Between 2016 and 2019, our team brought 62 residents and youths to speak to the City Council and submitted over 2,200 postcards and 4,000 signatures to support how play and kids were critical to the health of our city.

We also showed the mayor and City Council how the recommendations we were advocating for could actually work in Rochester. We partnered with the city’s Department of Recreation and Human Services and the Rochester Public Library system to pilot playful infrastructure and other play initiatives. Together, we secured funding from national and local funders and worked alongside residents in our community to support the implementation of their ideas. We piloted innovative efforts including play streets, playful learning infrastructure, children’s gardens, playful sidewalks, pop-up play days, tactical urbanism, and story walks. In 2019, we recruited over 50 neighborhood associations, churches, and community organizations to host 42 play days at different locations across the city for our citywide day of play.

Placemaking
Photo courtesy of author.

Transforming city policies to advance unstructured play

After years of advocacy, our community convinced city leaders that play is critical to residents’ well-being. In November 2019, the Rochester City Council adopted “Rochester 2034,” our new comprehensive plan. Rochester 2034 includes goals and strategies to help the city create a playable and kid-friendly city, with plans to:

When comparing Rochester 2034 to the city’s 1999 comprehensive plan, we see “Placemaking” increased from zero mentions in 1999 to over 233 mentions in 2019. “Play,” “parks,” and “play space” went from nine to 166 mentions; “walkability” and “bikeability” from 15 to over 112 mentions; and “health” from two to over 210 mentions.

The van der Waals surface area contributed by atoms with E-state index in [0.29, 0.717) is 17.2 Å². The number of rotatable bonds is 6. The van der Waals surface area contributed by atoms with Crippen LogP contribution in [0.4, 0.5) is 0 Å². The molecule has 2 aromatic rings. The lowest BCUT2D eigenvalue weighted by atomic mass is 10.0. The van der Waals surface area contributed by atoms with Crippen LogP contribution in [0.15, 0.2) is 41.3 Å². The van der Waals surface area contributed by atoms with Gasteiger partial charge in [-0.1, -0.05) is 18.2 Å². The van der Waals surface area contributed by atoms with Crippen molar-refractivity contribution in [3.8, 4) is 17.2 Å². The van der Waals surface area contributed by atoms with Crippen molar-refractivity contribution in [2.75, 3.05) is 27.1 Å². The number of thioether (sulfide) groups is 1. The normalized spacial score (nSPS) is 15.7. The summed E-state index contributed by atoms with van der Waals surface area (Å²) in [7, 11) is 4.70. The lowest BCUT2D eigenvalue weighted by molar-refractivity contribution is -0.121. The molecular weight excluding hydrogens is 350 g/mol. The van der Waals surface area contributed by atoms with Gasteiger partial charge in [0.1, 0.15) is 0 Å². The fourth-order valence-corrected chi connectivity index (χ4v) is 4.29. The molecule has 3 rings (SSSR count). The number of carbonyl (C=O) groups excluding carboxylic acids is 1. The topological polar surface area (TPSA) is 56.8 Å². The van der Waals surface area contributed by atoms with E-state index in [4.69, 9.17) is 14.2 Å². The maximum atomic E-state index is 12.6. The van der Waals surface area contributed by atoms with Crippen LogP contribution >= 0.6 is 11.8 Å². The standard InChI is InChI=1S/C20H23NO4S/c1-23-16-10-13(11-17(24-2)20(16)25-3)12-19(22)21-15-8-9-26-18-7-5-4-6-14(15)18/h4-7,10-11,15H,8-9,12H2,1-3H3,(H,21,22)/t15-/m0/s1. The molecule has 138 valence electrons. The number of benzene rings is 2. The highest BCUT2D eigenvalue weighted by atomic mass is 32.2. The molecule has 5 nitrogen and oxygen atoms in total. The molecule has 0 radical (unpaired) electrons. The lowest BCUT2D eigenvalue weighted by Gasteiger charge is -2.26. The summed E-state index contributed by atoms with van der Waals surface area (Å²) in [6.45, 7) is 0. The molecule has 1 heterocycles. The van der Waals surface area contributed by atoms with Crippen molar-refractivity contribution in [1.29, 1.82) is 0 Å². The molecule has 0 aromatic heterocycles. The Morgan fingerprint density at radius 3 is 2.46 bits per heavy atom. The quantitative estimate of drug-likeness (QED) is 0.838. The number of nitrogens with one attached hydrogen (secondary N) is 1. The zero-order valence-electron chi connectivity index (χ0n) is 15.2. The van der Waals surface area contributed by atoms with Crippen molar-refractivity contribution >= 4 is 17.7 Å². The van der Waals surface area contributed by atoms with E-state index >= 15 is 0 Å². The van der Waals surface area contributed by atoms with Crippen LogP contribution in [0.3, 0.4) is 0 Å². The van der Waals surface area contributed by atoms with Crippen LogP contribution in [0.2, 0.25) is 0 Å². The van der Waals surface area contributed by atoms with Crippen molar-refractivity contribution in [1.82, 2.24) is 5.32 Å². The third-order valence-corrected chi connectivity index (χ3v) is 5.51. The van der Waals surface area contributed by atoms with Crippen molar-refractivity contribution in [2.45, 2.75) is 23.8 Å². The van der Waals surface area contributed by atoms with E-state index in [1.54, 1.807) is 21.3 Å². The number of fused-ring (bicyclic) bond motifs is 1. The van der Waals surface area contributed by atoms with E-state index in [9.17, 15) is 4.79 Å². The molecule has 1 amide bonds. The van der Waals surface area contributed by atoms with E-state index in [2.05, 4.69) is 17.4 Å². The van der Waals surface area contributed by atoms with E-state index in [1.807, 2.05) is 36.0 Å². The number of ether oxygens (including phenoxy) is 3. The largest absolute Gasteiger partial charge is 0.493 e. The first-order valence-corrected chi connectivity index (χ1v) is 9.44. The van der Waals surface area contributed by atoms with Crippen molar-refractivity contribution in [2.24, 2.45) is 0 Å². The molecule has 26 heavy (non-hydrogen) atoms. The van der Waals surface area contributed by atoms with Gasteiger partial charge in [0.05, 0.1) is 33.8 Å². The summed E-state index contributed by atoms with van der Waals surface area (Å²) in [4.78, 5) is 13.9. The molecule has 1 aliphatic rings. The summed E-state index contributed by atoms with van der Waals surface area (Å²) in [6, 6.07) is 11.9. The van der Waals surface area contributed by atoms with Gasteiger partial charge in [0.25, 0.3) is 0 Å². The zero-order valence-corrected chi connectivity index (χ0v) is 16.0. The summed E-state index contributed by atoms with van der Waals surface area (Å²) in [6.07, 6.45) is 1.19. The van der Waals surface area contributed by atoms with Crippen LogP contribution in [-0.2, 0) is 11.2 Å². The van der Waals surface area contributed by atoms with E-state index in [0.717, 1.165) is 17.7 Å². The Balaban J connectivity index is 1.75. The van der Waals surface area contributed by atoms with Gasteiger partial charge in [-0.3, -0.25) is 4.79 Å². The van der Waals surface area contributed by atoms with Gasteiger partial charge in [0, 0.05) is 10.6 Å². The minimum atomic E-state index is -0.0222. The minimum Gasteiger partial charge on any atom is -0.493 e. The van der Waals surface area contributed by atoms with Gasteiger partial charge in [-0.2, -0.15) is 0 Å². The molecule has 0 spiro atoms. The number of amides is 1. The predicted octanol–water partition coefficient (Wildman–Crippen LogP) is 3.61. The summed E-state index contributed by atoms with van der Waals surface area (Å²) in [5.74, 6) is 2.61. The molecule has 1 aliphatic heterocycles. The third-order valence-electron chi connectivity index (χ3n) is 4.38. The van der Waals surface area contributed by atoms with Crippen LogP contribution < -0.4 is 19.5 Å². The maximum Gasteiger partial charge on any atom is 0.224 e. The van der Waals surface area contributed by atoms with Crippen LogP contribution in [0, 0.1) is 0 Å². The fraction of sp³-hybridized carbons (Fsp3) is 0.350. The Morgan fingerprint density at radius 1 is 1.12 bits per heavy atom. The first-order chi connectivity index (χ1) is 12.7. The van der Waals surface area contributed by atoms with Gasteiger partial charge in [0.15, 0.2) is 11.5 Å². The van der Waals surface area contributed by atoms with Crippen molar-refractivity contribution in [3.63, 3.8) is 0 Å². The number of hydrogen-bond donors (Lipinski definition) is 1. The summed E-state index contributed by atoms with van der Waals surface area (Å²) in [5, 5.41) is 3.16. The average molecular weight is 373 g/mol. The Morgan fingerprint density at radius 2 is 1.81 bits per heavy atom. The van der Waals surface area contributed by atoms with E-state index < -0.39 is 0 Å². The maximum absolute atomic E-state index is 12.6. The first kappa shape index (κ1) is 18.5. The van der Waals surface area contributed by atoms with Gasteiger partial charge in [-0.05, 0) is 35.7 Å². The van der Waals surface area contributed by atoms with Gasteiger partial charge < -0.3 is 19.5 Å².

What has Rochester learned from this process?

The groundwork laid with the comprehensive plan will be fundamental in shaping children’s outcomes in Rochester for the next 25 years. But a plan without thoughtful and intentional implementation is paper sitting on a shelf. There won’t be improvements to children’s health and well-being without full implementation and accountability.

As we continue to push for equitable implementation and access to neighborhood play and park access, we reflect on three key lessons that shaped our success so far:

  • Let residents lead. Our city advocacy began with asking residents, “Where are kids playing, and what can we do better?” Residents identified the problems and the solutions, and we provided them with training, technical assistance, and resources to advocate for them. When one coalition member’s 5-year-old daughter spoke to the City Council about how she could not play in the playground across the street from her home, the next day the family received a letter that infrastructure changes would happen on their street. The street now has proper traffic calming signage. As we strive for lasting change, we must continue to prioritize family and resident voices to reach the goals set in place.
  • Find champions within city government. Our advocacy success was in part due to identifying champions within city government to support our many pilots and placemaking projects. Our coalition found partners in city planning, recreation, environmental services, and parks departments who wanted to see new placemaking principles and concepts in Rochester. The success of implementation will require the ongoing support of these champions and buy-in from new ones.
  • Pilot ideas and fail forward. Innovative strategies like building playful sidewalks or colorful crosswalks are not always an easy sell with city government. It took us three years and a lot of sidewalk chalk to convince the city to create a semi-permanent story walk with thermoplastic. Now, our city has a playful sidewalk policy that allows all residents to create them in their neighborhood. As we continue to advocate for greater change, we have to be willing to test things out and never take “no” as our first answer.

Here in Rochester, our work is only beginning. But thanks to tireless, resident-led advocacy, we can look forward to a healthier, more equitable, and playful future for our city’s youth.